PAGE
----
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Interrelatedness of Language and Culture

In each culture there is a certain way that language is expressed, and even within a
culture, there are many different ways to express that same language. Interestingly
enough depending on the discourse no matter what language a person speaking, the
language they choose to use can change. Just the same as I learned in my own
experiences abroad, depending on the context and social setting, I had to change my
language accordingly. The culture of the language being used overall can be connected to
the history of the country speaking the language, and the people of that country.
While I was in Argentina, already I noticed something different about the
language that I have never heard before. The Argentineans specifically in the city of
Rosario use the shesmo. The shesmo is a type of accent and distinction of the sound /y/
or /ll/ in the Spanish language. This not only sets them apart from other regional dialects
within Argentina, but it sets them apart from the entire world of Spanish speakers. When
someone is speaking in Spanish using the distinction shesmo, other Spanish speakers
will know that that person is either from Argentina or Uruguay. Having this type of
accent is part of the culture in Argentina and is the basis of how they speak in the
language.
Argentines also use voseo instead of the tuteo when speaking to people in any
given situation. What this means linguistically is that the language in Argentina can be
identifiable by the use of vos instead of t and sos instead or eres for the Spanish verb ser
which means to be. In using the voseo there are a set of rules for when a person is
supposed to conjugate in the vos form, such as just taking the regular verb ending either

er, -ar, or ir and eliminating the r and adding an s. This form of language sets the tone
for the Argentine culture as it is richly embedding within the culture throughout the
country. There are many billboard signs and sayings that are based off of the voseo such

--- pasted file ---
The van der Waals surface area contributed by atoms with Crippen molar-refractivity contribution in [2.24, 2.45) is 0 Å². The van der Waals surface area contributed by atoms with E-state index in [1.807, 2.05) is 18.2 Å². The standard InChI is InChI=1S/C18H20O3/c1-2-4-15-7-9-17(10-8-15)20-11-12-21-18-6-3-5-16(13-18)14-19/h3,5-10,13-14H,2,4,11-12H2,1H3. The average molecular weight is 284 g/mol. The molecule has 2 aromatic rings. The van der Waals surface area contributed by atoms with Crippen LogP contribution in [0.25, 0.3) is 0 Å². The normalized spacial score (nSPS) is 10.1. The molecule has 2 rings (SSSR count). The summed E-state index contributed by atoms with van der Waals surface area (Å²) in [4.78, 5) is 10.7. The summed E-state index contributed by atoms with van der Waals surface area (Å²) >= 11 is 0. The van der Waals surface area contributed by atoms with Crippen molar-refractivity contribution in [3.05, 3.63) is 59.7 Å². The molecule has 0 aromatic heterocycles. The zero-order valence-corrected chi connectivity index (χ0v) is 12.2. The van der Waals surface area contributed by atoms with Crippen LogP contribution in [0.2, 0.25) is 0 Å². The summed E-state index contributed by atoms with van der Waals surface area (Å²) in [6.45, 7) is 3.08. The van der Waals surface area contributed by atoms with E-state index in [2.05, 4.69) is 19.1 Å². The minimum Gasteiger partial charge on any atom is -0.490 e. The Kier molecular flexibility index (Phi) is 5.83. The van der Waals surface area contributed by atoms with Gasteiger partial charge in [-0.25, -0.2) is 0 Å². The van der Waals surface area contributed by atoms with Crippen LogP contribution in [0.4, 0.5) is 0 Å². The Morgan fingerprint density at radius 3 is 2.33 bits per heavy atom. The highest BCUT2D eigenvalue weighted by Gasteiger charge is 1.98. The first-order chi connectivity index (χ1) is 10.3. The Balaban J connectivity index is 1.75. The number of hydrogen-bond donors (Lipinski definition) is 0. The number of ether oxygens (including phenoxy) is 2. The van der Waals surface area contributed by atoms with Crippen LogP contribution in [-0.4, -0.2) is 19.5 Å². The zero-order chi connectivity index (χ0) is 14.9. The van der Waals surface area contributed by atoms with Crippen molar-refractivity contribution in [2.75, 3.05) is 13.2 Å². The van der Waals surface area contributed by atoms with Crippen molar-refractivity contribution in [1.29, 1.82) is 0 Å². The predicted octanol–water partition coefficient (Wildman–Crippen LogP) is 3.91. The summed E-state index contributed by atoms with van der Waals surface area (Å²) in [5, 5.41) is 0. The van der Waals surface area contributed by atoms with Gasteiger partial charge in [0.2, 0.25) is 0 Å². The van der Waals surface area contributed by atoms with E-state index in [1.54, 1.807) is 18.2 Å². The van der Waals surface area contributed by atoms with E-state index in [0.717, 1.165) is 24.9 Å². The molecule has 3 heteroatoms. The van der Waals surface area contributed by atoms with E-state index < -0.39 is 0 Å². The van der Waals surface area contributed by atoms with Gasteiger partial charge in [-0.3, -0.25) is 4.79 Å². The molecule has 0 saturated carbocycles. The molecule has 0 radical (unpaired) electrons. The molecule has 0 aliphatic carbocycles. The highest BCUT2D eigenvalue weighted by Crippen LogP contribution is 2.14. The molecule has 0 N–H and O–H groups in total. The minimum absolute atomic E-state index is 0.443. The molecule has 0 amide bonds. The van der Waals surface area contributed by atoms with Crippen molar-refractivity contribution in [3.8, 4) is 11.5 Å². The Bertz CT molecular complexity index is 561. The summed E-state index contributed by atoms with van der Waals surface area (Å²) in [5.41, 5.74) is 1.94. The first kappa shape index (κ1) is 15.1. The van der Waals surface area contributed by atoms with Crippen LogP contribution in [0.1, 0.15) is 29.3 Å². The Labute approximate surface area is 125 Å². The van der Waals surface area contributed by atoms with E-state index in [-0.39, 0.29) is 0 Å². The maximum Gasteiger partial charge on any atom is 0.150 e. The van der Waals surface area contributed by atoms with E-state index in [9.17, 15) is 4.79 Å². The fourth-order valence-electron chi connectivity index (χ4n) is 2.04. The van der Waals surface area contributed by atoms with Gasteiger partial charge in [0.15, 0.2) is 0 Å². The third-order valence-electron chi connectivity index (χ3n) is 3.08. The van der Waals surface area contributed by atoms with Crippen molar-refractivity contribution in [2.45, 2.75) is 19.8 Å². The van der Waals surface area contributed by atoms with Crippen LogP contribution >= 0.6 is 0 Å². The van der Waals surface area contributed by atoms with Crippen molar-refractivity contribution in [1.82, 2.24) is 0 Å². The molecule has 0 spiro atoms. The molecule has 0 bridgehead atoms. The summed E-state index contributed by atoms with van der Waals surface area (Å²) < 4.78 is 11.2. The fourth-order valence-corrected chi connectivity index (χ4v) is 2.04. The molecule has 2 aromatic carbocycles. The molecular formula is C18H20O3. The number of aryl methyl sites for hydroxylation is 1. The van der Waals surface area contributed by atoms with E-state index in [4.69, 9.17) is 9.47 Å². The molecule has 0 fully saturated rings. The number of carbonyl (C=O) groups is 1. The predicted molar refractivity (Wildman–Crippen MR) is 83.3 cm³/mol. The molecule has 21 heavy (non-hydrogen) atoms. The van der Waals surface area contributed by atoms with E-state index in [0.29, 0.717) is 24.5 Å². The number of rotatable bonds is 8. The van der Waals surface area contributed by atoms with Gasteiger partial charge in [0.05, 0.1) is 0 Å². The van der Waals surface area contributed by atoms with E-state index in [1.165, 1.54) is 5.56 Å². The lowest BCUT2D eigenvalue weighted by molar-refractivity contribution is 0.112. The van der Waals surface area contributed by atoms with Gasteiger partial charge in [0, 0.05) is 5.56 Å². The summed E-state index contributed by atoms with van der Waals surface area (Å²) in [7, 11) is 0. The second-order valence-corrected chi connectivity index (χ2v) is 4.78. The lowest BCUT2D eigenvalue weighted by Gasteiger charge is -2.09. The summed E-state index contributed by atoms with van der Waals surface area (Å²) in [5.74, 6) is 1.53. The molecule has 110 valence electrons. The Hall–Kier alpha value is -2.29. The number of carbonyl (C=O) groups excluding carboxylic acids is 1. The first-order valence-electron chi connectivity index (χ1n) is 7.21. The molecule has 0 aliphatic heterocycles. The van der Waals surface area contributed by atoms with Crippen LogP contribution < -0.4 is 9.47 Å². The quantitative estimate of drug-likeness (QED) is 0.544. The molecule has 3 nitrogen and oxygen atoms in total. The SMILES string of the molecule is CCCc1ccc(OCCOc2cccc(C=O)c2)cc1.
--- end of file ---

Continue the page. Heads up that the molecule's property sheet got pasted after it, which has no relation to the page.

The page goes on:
as, sos vos which means, you are you. Not only is this a huge part of argentine
culture, but this language is consistently used throughout all mediums and in multiple
levels of discourse.
Another interesting aspect of culture coinciding with the language in Argentina is
the use of the word che directly translating to hey or an informal you but can be used
for all genders. The word che is used so commonly within the Argentine culture that
when I was living in Rosario I picked up on the word immediately. Later on, I found out
that Ernesto Che Guevara, the revolutionary leader of South America and Cuba, was
born in Argentina. Since people all over South America have been calling Ernesto
Guevara Che, it is now a slang word that stems from the revolutionary leader.
With language and culture comes confusion while learning both at the same time.
What this means is, although you think you might know a word in the target language
there are times when in that specific city, region, or country they use a different word for
the same meaning. For example, guey is very similar in meaning to the word che but is
mostly used in Mexico. Understanding and knowing the culture in which one is immersed
in is important while also learning the language, since the language is different in each
culture.
When I was in Spain for example, there were a lot of things within the language
that came from the history of the country. A lot of the words in Andaluca, such as
Andaluca originated from Arabic back when the moors settled in that area. So, there are

many words that begin with /a/ such as Almera or alcazaba that come from Arabic
influence. Another important connection to the culture when using the language in Spain
is from the text, Don Quijote. In a lot of my language classes at the university in Spain,
they taught us about Don Quijote, the text, and what occurs in the story. In one of my
other classes we learned about idioms in many different languages, and how in Spain a
lot of the idioms are derived from sayings in Don Quijote. This is a major example on
how culture and language interrelate and the importance of understanding how it can
change depending on the area in which a person is living.
Language and discourse combined make for culture in and of itself in any country.
Depending on the level of discourse and the context in which it is taking place, the
language will then change accordingly. In Argentina, I learned that during ftbol games,
the language changes to a very informal way of speaking in the language. The language
isnt very subtle in meaning, and includes curse words, and slang, normally being said at
another group of people. This is the one time where every bad book within the Argentine
Spanish language is ok to use in an offensive manner. Ftbol in Argentina has its own
culture and one of the things that makes it what it is, is the profanity and language used in
their chants and songs throughout the games.
The connection between language and culture is a very unique one, which can
only be deciphered if someone understands the semantic meaning behind what is being
said. It is important to learn the culture in order to grasp the language that is being used in
the country it is being used. There are many factors involved in the difference in language
in the culture depending on the context and reason as to why it is being used, just like any
other language. In order to learn either language or culture in a foreign country, it is

important to know either the language or culture beforehand to better make meaningful
connections.